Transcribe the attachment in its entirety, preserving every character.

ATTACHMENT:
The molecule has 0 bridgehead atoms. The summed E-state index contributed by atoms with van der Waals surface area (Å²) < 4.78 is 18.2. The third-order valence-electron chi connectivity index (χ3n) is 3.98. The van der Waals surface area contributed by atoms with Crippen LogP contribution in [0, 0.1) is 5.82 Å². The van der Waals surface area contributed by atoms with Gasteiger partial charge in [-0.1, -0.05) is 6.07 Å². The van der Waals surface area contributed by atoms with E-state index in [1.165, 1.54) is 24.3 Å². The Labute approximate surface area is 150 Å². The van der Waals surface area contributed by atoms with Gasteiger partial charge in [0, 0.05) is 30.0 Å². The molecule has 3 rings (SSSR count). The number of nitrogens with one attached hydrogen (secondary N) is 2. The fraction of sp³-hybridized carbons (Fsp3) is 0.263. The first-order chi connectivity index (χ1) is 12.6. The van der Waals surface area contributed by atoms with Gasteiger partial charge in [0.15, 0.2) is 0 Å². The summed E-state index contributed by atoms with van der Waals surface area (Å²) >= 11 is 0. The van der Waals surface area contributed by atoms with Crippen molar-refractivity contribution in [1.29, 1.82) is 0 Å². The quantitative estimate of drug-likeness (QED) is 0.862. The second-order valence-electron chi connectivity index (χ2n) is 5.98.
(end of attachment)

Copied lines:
The molecule has 0 bridgehead atoms. The summed E-state index contributed by atoms with van der Waals surface area (Å²) < 4.78 is 18.2. The third-order valence-electron chi connectivity index (χ3n) is 3.98. The van der Waals surface area contributed by atoms with Crippen LogP contribution in [0, 0.1) is 5.82 Å². The van der Waals surface area contributed by atoms with Gasteiger partial charge in [-0.1, -0.05) is 6.07 Å². The van der Waals surface area contributed by atoms with E-state index in [1.165, 1.54) is 24.3 Å². The Labute approximate surface area is 150 Å². The van der Waals surface area contributed by atoms with Gasteiger partial charge in [0, 0.05) is 30.0 Å². The molecule has 3 rings (SSSR count). The number of nitrogens with one attached hydrogen (secondary N) is 2. The fraction of sp³-hybridized carbons (Fsp3) is 0.263. The first-order chi connectivity index (χ1) is 12.6. The van der Waals surface area contributed by atoms with Gasteiger partial charge in [0.15, 0.2) is 0 Å². The summed E-state index contributed by atoms with van der Waals surface area (Å²) >= 11 is 0. The van der Waals surface area contributed by atoms with Crippen molar-refractivity contribution in [1.29, 1.82) is 0 Å². The quantitative estimate of drug-likeness (QED) is 0.862. The second-order valence-electron chi connectivity index (χ2n) is 5.98.